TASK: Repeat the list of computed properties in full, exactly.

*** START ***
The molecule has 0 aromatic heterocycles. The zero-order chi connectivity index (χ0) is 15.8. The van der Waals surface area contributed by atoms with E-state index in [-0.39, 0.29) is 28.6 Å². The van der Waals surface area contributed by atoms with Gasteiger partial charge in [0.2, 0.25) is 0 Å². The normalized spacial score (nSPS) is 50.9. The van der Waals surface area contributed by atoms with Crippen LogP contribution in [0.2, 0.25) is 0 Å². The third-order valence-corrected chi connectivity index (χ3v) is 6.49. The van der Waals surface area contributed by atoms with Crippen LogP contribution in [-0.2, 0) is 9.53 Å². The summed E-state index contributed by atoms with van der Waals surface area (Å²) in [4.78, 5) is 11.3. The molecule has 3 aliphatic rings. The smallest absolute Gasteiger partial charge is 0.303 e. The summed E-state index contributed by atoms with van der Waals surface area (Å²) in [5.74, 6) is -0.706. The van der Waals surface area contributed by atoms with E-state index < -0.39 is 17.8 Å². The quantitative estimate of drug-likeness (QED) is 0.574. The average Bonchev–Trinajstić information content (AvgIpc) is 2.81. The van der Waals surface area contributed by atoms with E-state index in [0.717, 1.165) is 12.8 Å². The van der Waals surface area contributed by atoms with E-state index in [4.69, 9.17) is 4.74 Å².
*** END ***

The molecule has 0 aromatic heterocycles. The zero-order chi connectivity index (χ0) is 15.8. The van der Waals surface area contributed by atoms with E-state index in [-0.39, 0.29) is 28.6 Å². The van der Waals surface area contributed by atoms with Gasteiger partial charge in [0.2, 0.25) is 0 Å². The normalized spacial score (nSPS) is 50.9. The van der Waals surface area contributed by atoms with Crippen LogP contribution in [0.2, 0.25) is 0 Å². The third-order valence-corrected chi connectivity index (χ3v) is 6.49. The van der Waals surface area contributed by atoms with Crippen LogP contribution in [-0.2, 0) is 9.53 Å². The summed E-state index contributed by atoms with van der Waals surface area (Å²) in [4.78, 5) is 11.3. The molecule has 3 aliphatic rings. The smallest absolute Gasteiger partial charge is 0.303 e. The summed E-state index contributed by atoms with van der Waals surface area (Å²) in [5.74, 6) is -0.706. The van der Waals surface area contributed by atoms with E-state index < -0.39 is 17.8 Å². The quantitative estimate of drug-likeness (QED) is 0.574. The average Bonchev–Trinajstić information content (AvgIpc) is 2.81. The van der Waals surface area contributed by atoms with E-state index in [0.717, 1.165) is 12.8 Å². The van der Waals surface area contributed by atoms with E-state index in [4.69, 9.17) is 4.74 Å².